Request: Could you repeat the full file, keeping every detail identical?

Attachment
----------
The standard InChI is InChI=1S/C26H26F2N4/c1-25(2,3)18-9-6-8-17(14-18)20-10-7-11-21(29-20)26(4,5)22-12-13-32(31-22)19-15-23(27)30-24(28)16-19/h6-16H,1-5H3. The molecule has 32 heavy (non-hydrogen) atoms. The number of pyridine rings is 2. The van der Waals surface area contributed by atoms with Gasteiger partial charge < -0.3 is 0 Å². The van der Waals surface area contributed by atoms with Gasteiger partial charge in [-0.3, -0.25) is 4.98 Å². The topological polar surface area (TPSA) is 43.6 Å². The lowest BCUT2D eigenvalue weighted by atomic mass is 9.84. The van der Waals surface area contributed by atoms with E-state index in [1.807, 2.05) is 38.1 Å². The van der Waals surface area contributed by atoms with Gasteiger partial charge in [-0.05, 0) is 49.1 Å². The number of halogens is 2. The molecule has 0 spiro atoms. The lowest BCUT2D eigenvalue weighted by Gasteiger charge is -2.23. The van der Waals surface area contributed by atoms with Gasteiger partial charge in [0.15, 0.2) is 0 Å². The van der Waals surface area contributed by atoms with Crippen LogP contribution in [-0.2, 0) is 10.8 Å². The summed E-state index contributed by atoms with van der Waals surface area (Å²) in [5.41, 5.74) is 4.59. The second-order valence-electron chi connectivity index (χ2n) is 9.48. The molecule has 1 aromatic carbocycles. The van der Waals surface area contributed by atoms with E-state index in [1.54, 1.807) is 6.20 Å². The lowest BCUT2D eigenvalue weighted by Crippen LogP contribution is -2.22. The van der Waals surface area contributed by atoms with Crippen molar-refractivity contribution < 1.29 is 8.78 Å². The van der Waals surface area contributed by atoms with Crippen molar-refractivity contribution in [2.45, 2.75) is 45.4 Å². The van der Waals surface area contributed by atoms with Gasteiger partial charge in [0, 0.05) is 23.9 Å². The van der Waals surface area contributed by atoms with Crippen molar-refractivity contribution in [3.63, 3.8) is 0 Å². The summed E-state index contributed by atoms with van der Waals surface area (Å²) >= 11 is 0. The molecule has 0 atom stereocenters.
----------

The standard InChI is InChI=1S/C26H26F2N4/c1-25(2,3)18-9-6-8-17(14-18)20-10-7-11-21(29-20)26(4,5)22-12-13-32(31-22)19-15-23(27)30-24(28)16-19/h6-16H,1-5H3. The molecule has 32 heavy (non-hydrogen) atoms. The number of pyridine rings is 2. The van der Waals surface area contributed by atoms with Gasteiger partial charge < -0.3 is 0 Å². The van der Waals surface area contributed by atoms with Gasteiger partial charge in [-0.3, -0.25) is 4.98 Å². The topological polar surface area (TPSA) is 43.6 Å². The lowest BCUT2D eigenvalue weighted by atomic mass is 9.84. The van der Waals surface area contributed by atoms with E-state index in [1.807, 2.05) is 38.1 Å². The van der Waals surface area contributed by atoms with Gasteiger partial charge in [-0.05, 0) is 49.1 Å². The number of halogens is 2. The molecule has 0 spiro atoms. The lowest BCUT2D eigenvalue weighted by Gasteiger charge is -2.23. The van der Waals surface area contributed by atoms with Gasteiger partial charge in [0.15, 0.2) is 0 Å². The van der Waals surface area contributed by atoms with Crippen LogP contribution in [-0.2, 0) is 10.8 Å². The summed E-state index contributed by atoms with van der Waals surface area (Å²) in [5.41, 5.74) is 4.59. The second-order valence-electron chi connectivity index (χ2n) is 9.48. The molecule has 1 aromatic carbocycles. The van der Waals surface area contributed by atoms with E-state index in [1.54, 1.807) is 6.20 Å². The lowest BCUT2D eigenvalue weighted by Crippen LogP contribution is -2.22. The van der Waals surface area contributed by atoms with Crippen molar-refractivity contribution < 1.29 is 8.78 Å². The van der Waals surface area contributed by atoms with Crippen molar-refractivity contribution in [2.45, 2.75) is 45.4 Å². The van der Waals surface area contributed by atoms with Gasteiger partial charge in [0, 0.05) is 23.9 Å². The van der Waals surface area contributed by atoms with Crippen molar-refractivity contribution in [3.63, 3.8) is 0 Å². The summed E-state index contributed by atoms with van der Waals surface area (Å²) >= 11 is 0. The molecule has 0 atom stereocenters.